Biver disappointed with UCI over Astana ProTour Bid

The Astana team's ProTour license application was recently rejected by the UCI, which claimed the...

The Astana team's ProTour license application was recently rejected by the UCI, which claimed the team did not submit their application in full in the required timeline. However, as Cyclingnews' Shane Stokes discovers from speaking with the Astana team general manager, there is more to the story.

Astana General Manager Marc Biver has spoken of his disappointment with the UCI’s decision not to grant the team a ProTour license, claiming that the team has been treated unfairly and asked to provide financial guarantees which he said exceeded the level requested for other applicants.

The former Tour de Suisse organiser said that a last minute requirement to provide a bank guarantee for the full €12 million budget led to the team's application being delayed and that they will exercise their right to appeal their case to the UCI’s license commission next week. However he states that if this is rejected, the team has chosen not to appeal to CAS and will instead race as a Continental Professional squad in 2007.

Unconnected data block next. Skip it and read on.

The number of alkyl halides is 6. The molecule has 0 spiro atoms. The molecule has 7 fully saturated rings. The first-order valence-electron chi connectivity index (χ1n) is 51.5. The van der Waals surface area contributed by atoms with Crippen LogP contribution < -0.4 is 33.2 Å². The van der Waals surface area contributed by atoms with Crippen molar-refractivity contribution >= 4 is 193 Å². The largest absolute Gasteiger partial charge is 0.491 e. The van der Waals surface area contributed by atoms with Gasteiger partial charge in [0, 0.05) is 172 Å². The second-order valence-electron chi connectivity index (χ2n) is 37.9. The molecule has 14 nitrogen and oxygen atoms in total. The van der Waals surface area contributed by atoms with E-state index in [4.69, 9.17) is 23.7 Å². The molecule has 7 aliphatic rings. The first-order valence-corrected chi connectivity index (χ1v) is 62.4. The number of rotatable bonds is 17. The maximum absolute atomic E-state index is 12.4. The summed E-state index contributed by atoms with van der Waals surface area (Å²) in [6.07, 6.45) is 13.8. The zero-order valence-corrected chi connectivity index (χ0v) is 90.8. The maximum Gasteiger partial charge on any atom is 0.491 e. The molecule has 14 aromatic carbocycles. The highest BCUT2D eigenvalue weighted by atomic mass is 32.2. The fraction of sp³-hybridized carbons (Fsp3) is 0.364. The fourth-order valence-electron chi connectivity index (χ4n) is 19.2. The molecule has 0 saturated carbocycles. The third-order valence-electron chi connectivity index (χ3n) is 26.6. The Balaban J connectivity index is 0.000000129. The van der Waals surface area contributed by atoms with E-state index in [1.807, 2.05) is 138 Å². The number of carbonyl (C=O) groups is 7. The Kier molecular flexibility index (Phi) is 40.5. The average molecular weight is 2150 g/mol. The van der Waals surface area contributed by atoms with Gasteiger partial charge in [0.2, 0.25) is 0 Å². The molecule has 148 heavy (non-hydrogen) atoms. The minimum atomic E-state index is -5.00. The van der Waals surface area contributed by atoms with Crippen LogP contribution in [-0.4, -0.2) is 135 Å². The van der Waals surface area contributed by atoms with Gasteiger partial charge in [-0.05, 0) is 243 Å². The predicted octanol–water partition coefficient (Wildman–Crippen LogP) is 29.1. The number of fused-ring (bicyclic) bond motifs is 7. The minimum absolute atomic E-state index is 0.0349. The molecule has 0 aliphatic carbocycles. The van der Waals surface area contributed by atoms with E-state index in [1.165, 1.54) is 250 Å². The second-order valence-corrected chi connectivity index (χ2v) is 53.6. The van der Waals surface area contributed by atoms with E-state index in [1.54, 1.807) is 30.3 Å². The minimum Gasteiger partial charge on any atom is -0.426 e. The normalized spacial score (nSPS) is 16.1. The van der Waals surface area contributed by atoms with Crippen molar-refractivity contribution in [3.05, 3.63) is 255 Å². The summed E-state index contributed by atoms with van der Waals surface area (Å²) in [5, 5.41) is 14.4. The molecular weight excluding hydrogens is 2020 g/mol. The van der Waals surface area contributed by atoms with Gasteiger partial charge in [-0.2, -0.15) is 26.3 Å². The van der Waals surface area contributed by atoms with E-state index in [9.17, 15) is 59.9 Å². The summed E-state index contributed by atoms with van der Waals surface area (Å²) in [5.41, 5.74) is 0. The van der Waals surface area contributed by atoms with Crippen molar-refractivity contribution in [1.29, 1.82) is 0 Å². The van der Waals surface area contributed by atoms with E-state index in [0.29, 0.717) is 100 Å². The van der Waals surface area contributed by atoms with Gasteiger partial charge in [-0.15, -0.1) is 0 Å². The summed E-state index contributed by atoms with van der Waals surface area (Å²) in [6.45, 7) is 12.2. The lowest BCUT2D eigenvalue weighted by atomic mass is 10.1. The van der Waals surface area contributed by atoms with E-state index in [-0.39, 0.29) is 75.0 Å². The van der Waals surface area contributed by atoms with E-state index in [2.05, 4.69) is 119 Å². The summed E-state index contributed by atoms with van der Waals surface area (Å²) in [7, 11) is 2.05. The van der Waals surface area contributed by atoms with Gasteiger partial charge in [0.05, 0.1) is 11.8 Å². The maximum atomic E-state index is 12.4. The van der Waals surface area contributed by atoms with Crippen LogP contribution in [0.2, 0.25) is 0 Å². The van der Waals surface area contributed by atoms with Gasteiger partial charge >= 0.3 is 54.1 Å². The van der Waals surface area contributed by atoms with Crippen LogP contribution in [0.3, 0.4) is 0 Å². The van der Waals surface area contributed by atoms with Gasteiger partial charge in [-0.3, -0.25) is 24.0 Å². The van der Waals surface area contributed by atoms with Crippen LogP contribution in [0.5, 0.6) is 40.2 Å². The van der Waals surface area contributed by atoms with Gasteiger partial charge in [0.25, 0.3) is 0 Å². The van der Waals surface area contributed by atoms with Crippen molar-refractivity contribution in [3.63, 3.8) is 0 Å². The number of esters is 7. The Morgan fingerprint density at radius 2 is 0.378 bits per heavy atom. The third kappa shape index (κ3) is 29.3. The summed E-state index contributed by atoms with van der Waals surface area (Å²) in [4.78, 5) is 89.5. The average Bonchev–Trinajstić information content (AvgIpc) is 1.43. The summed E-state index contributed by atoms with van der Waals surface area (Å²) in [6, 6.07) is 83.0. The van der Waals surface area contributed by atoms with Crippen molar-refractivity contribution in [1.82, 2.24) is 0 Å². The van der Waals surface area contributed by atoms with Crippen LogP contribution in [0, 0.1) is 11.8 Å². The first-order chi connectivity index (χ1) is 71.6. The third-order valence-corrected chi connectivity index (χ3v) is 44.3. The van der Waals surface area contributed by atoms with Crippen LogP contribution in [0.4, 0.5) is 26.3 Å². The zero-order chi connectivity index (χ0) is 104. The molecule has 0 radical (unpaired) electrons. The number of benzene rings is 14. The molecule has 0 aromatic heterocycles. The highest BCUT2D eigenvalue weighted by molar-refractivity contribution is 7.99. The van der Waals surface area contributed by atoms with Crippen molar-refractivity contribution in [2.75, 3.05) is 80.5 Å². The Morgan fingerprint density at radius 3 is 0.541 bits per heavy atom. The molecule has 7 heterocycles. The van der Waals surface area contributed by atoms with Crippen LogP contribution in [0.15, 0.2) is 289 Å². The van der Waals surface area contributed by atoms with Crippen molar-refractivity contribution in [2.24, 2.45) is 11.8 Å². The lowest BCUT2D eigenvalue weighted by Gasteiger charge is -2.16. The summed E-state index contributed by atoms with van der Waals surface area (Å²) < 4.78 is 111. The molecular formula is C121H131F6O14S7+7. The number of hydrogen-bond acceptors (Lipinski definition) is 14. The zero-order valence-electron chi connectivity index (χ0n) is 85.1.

Cyclingnews contacted Biver following the news that the UCI had turned down the application. They were one of three teams going for the license slot previously held by Phonak. Yet while Barloworld and Unibet.com have seen their bids go forward for consideration, Astana were told that theirs was unsuccessful. He gave his reaction to this on Friday afternoon, and talked about the plan of action going forward.

"The reaction is certainly one of disappointment, given the manner that that we have been treated," he said. "We have the feeling that we have not been treated with the same equality as the other teams. In addition to that, the UCI stated that we cannot have the Kazakh cycling federation as a sponsor; this, in our opinion, is wrong because the cycling federation in Kazakhstan has the same financial possibilities as any other sponsor in cycling. So therefore we cannot accept the decision."

Read the full feature here.

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